There has been a tremendous change in China’s labor and employment laws in the past 35 years. Prior to the early 1980s, nearly all jobs were allocated to citizens through an administrative bureau. Employees could not choose their employer or terminate their employment. Further, regulations set an expectation that the employee would work for the same employer for her or his whole working life. Companies in this era could only terminate employees for gross misconduct. This type of labor market and social safety net was called the Iron Rice Bowl because the employer guaranteed job security and benefits to employees regardless of their productivity or the employer’s profitability. In other words, the benefits could not be taken away and were “iron” clad.
In 1983, the government introduced a contract system that attempted to address the low productivity of the labor market by replacing the Iron Rice Bowl with short-term labor contracts. At first, state-owned companies resisted this trend and the government succeeded only in minimal reforms. In 1992, the National People’s Congress promulgated a Trade Union Law that required all trade unions to be affiliated with the All-China Federation of Trade Unions (ACFTU). This effectively brought labor unions under greater control of the government.
The Labor Law of 1994 liberalized the labor market. The labor law, when combined with economic reforms, resulted in more than 40 million lost jobs in government and state-owned enterprises. As a result of the reforms, the government shuttered inefficient businesses and the formerly economically dominant northeast turned into a rustbelt. Meanwhile, Chinese entrepreneurs and Hong Kong investors transformed the formerly weak southeast province of Guangdong into the largest center of manufacturing in the world.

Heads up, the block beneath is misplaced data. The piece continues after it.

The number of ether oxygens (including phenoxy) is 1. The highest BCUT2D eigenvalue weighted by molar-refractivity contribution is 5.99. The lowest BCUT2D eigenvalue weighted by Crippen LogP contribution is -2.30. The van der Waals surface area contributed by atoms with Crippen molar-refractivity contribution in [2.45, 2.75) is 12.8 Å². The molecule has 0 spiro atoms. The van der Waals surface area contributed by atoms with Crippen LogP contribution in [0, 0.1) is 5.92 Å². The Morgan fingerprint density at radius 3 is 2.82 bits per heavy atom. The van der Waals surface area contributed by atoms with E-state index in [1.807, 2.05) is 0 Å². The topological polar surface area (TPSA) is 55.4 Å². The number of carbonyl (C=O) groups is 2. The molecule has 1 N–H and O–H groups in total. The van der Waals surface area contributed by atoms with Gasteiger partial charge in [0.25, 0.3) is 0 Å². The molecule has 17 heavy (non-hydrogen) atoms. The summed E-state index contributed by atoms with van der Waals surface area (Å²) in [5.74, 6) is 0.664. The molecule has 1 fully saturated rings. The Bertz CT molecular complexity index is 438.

In 2008, the government introduced a Labor Contract Law that rolled back some of the laissez-faire approaches to the workforce that the government introduced in the 1990s. This new law abolished the system of at-will employment for most full-time employees and required employers to provide employees with written contracts. Since 2008, the government has also revisited its policy of tight control over the All-China Federation of Trade Unions (ACFTU). While all unions must still be approved by and affiliated with ACFTU, it appears that the government is allowing the ACFTU greater authority to advocate for the rights of workers than it did just a few years ago. That said, the government continues to imprison workers who advocate for the formation of independent trade unions.
A. Does China Have a Minimum Wage?
Yes. There are two standards of minimum wage: monthly and hourly. Minimum wages are set at the provincial and municipal level. The government prohibits employers from reaching an agreement with employees for wages that fall below the local minimum wage standard regardless of whether the employee is still in her or his probation period or internship. A probationary period occurs at the beginning of an employment relationship and allows employers to terminate employees without severance pay up to a maximum of six months, but usually just two months. The probation period allows the employer to make sure the employee is a good fit with the employer before being locked into the full term of the employment contract. Provincial and municipal governments frequently adjust statutory minimum wages. For example, many municipalities have raised their minimum wages twice in the past year alone.